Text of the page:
Preventing Food Allergies in Children

By

Susan Fishman

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Chinese mother holding sleeping newborn

Did you know if food allergies run in your family, your child is at risk of developing one, as well? Even having allergies like atopic dermatitis, allergic rhinitis or asthma can make your child more likely to have a food allergy.

But is there any way to prevent this? While there are no drugs or treatments that can actually prevent allergies, there are some things you can do during pregnancy and during your child’s infancy that may prevent a food allergy later in life.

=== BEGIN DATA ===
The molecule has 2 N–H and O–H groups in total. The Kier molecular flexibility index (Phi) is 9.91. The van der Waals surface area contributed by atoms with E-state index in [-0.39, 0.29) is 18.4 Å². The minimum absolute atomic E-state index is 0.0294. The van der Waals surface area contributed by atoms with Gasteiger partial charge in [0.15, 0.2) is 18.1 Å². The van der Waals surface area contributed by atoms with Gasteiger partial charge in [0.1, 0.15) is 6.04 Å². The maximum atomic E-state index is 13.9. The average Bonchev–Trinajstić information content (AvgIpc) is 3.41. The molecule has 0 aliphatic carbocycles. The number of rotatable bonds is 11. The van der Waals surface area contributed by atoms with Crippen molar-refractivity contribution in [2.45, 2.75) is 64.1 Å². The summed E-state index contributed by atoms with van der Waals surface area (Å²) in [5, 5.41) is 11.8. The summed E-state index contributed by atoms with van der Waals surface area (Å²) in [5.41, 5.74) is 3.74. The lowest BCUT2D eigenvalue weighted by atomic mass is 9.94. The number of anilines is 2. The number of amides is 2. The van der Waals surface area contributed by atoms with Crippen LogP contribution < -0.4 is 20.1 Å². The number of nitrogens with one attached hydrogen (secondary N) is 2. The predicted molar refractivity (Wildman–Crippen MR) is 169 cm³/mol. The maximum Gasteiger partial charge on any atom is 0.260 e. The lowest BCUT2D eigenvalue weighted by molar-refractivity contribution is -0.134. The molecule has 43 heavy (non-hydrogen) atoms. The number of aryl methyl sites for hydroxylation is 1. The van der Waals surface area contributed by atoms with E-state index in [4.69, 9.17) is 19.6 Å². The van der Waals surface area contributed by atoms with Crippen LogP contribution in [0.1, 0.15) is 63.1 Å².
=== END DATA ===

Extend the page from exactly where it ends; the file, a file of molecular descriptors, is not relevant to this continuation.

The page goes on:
The Pregnant Mother’s Diet

Some mothers with a food allergy believe restricting their diet while pregnant will prevent them from passing the allergy on to their baby. But most pediatricians don’t recommend this approach. There’s currently no evidence that shows restricting your diet during pregnancy will prevent allergies in your child. In fact, research from the American Academy of Asthma, Allergy and Immunology (AAAAI) found no significant protective benefit against food allergy when mothers avoided allergenic foods like dairy, egg and peanuts during pregnancy.

Anaphylaxis can be frightening, but being prepared will help you feel empowered to prevent a dangerous allergic reaction. Do you know all the facts?

Medical Reviewer: William C. Lloyd III, MD, FACS Last Review Date: Nov 6, 2015

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